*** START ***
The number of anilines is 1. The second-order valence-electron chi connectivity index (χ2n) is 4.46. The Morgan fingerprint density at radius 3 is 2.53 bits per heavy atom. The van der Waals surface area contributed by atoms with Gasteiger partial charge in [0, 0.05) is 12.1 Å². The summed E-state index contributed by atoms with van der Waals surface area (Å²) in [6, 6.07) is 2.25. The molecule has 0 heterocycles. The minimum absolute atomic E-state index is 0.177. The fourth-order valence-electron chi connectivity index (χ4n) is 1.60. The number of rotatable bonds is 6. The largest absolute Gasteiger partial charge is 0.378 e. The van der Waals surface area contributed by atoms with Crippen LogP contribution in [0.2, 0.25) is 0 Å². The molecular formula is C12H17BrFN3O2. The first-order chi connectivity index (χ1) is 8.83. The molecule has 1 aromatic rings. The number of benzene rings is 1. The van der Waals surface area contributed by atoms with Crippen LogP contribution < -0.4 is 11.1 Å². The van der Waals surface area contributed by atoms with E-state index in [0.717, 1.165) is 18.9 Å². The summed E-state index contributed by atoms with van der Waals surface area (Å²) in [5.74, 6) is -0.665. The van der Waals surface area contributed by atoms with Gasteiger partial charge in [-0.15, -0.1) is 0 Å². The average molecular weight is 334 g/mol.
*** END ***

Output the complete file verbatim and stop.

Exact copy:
The number of anilines is 1. The second-order valence-electron chi connectivity index (χ2n) is 4.46. The Morgan fingerprint density at radius 3 is 2.53 bits per heavy atom. The van der Waals surface area contributed by atoms with Gasteiger partial charge in [0, 0.05) is 12.1 Å². The summed E-state index contributed by atoms with van der Waals surface area (Å²) in [6, 6.07) is 2.25. The molecule has 0 heterocycles. The minimum absolute atomic E-state index is 0.177. The fourth-order valence-electron chi connectivity index (χ4n) is 1.60. The number of rotatable bonds is 6. The largest absolute Gasteiger partial charge is 0.378 e. The van der Waals surface area contributed by atoms with Crippen LogP contribution in [0.2, 0.25) is 0 Å². The molecular formula is C12H17BrFN3O2. The first-order chi connectivity index (χ1) is 8.83. The molecule has 1 aromatic rings. The number of benzene rings is 1. The van der Waals surface area contributed by atoms with Crippen LogP contribution < -0.4 is 11.1 Å². The van der Waals surface area contributed by atoms with E-state index in [0.717, 1.165) is 18.9 Å². The summed E-state index contributed by atoms with van der Waals surface area (Å²) in [5.74, 6) is -0.665. The van der Waals surface area contributed by atoms with Gasteiger partial charge in [-0.15, -0.1) is 0 Å². The average molecular weight is 334 g/mol.